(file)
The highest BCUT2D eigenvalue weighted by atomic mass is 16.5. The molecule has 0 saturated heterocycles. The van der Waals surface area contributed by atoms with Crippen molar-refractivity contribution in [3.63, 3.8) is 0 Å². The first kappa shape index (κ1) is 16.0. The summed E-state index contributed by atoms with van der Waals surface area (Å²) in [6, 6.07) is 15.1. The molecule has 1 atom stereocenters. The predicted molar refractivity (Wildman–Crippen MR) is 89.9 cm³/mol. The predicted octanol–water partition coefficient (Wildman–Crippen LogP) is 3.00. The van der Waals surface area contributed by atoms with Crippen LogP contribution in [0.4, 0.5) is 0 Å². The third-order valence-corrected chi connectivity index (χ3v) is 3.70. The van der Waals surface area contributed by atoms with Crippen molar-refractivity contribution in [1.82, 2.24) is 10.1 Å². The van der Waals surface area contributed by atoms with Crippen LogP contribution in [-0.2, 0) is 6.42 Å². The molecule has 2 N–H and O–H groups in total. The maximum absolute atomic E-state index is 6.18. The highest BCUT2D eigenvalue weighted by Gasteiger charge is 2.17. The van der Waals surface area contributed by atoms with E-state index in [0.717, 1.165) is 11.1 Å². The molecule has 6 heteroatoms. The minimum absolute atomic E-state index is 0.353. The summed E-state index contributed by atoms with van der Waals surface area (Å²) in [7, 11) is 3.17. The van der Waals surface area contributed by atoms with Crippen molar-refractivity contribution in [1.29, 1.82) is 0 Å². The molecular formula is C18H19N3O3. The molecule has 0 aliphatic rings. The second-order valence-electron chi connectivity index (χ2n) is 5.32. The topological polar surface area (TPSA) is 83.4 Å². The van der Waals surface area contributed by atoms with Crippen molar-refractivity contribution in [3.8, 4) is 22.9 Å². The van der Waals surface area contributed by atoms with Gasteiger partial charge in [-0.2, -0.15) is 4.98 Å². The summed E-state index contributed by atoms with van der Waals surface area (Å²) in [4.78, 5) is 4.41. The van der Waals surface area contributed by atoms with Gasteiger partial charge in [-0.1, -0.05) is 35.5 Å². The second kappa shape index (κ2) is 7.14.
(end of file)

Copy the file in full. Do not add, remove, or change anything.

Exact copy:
The highest BCUT2D eigenvalue weighted by atomic mass is 16.5. The molecule has 0 saturated heterocycles. The van der Waals surface area contributed by atoms with Crippen molar-refractivity contribution in [3.63, 3.8) is 0 Å². The first kappa shape index (κ1) is 16.0. The summed E-state index contributed by atoms with van der Waals surface area (Å²) in [6, 6.07) is 15.1. The molecule has 1 atom stereocenters. The predicted molar refractivity (Wildman–Crippen MR) is 89.9 cm³/mol. The predicted octanol–water partition coefficient (Wildman–Crippen LogP) is 3.00. The van der Waals surface area contributed by atoms with Crippen LogP contribution in [0.4, 0.5) is 0 Å². The third-order valence-corrected chi connectivity index (χ3v) is 3.70. The van der Waals surface area contributed by atoms with Crippen molar-refractivity contribution in [1.82, 2.24) is 10.1 Å². The van der Waals surface area contributed by atoms with Crippen LogP contribution in [-0.2, 0) is 6.42 Å². The molecule has 2 N–H and O–H groups in total. The maximum absolute atomic E-state index is 6.18. The highest BCUT2D eigenvalue weighted by Gasteiger charge is 2.17. The van der Waals surface area contributed by atoms with E-state index in [0.717, 1.165) is 11.1 Å². The molecule has 6 heteroatoms. The minimum absolute atomic E-state index is 0.353. The summed E-state index contributed by atoms with van der Waals surface area (Å²) in [7, 11) is 3.17. The van der Waals surface area contributed by atoms with Crippen molar-refractivity contribution in [1.29, 1.82) is 0 Å². The molecular formula is C18H19N3O3. The molecule has 0 aliphatic rings. The second-order valence-electron chi connectivity index (χ2n) is 5.32. The topological polar surface area (TPSA) is 83.4 Å². The van der Waals surface area contributed by atoms with Crippen molar-refractivity contribution in [3.8, 4) is 22.9 Å². The van der Waals surface area contributed by atoms with Gasteiger partial charge in [-0.2, -0.15) is 4.98 Å². The summed E-state index contributed by atoms with van der Waals surface area (Å²) in [4.78, 5) is 4.41. The van der Waals surface area contributed by atoms with Gasteiger partial charge in [-0.1, -0.05) is 35.5 Å². The second kappa shape index (κ2) is 7.14.